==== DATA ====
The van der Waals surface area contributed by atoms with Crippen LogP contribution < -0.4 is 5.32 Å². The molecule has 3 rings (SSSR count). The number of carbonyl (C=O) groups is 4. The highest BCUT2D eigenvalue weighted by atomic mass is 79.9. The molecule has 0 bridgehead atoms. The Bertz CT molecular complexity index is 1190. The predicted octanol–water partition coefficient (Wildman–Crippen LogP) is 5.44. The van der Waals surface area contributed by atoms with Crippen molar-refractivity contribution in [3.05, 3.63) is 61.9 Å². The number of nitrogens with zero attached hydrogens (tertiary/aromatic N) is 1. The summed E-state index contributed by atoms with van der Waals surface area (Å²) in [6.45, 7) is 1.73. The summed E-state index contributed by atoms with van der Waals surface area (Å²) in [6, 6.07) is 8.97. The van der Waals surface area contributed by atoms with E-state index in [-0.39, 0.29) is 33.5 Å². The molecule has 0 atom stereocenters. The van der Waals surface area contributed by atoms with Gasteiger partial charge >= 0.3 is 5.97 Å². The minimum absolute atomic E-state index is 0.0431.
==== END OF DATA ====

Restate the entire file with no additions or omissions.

The van der Waals surface area contributed by atoms with Crippen LogP contribution < -0.4 is 5.32 Å². The molecule has 3 rings (SSSR count). The number of carbonyl (C=O) groups is 4. The highest BCUT2D eigenvalue weighted by atomic mass is 79.9. The molecule has 0 bridgehead atoms. The Bertz CT molecular complexity index is 1190. The predicted octanol–water partition coefficient (Wildman–Crippen LogP) is 5.44. The van der Waals surface area contributed by atoms with Crippen molar-refractivity contribution in [3.05, 3.63) is 61.9 Å². The number of nitrogens with zero attached hydrogens (tertiary/aromatic N) is 1. The summed E-state index contributed by atoms with van der Waals surface area (Å²) in [6.45, 7) is 1.73. The summed E-state index contributed by atoms with van der Waals surface area (Å²) in [6, 6.07) is 8.97. The van der Waals surface area contributed by atoms with E-state index in [-0.39, 0.29) is 33.5 Å². The molecule has 0 atom stereocenters. The van der Waals surface area contributed by atoms with Gasteiger partial charge >= 0.3 is 5.97 Å². The minimum absolute atomic E-state index is 0.0431.